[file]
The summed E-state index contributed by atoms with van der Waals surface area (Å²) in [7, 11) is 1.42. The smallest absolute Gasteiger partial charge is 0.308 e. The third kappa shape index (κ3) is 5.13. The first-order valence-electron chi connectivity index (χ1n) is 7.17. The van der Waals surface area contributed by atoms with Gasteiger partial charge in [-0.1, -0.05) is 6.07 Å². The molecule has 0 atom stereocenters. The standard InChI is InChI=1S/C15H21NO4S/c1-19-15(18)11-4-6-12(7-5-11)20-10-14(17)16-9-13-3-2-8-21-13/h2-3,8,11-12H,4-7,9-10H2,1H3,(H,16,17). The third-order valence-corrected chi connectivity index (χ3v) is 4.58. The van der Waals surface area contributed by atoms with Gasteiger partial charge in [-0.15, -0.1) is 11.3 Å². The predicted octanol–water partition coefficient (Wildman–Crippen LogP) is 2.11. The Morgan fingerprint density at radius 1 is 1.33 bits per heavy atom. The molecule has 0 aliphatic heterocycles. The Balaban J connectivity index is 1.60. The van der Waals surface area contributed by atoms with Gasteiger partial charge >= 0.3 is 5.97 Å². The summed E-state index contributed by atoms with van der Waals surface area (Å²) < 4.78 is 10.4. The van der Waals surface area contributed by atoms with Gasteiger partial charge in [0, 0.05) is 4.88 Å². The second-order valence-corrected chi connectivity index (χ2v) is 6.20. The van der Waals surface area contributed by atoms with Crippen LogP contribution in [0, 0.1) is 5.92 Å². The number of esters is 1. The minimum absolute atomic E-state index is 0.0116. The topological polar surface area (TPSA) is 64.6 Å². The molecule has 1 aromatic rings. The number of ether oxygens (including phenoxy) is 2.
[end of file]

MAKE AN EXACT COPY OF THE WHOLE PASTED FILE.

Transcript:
The summed E-state index contributed by atoms with van der Waals surface area (Å²) in [7, 11) is 1.42. The smallest absolute Gasteiger partial charge is 0.308 e. The third kappa shape index (κ3) is 5.13. The first-order valence-electron chi connectivity index (χ1n) is 7.17. The van der Waals surface area contributed by atoms with Gasteiger partial charge in [-0.1, -0.05) is 6.07 Å². The molecule has 0 atom stereocenters. The standard InChI is InChI=1S/C15H21NO4S/c1-19-15(18)11-4-6-12(7-5-11)20-10-14(17)16-9-13-3-2-8-21-13/h2-3,8,11-12H,4-7,9-10H2,1H3,(H,16,17). The third-order valence-corrected chi connectivity index (χ3v) is 4.58. The van der Waals surface area contributed by atoms with Gasteiger partial charge in [-0.15, -0.1) is 11.3 Å². The predicted octanol–water partition coefficient (Wildman–Crippen LogP) is 2.11. The Morgan fingerprint density at radius 1 is 1.33 bits per heavy atom. The molecule has 0 aliphatic heterocycles. The Balaban J connectivity index is 1.60. The van der Waals surface area contributed by atoms with Gasteiger partial charge >= 0.3 is 5.97 Å². The summed E-state index contributed by atoms with van der Waals surface area (Å²) < 4.78 is 10.4. The van der Waals surface area contributed by atoms with Gasteiger partial charge in [0, 0.05) is 4.88 Å². The second-order valence-corrected chi connectivity index (χ2v) is 6.20. The van der Waals surface area contributed by atoms with Crippen LogP contribution in [0, 0.1) is 5.92 Å². The number of esters is 1. The minimum absolute atomic E-state index is 0.0116. The topological polar surface area (TPSA) is 64.6 Å². The molecule has 1 aromatic rings. The number of ether oxygens (including phenoxy) is 2.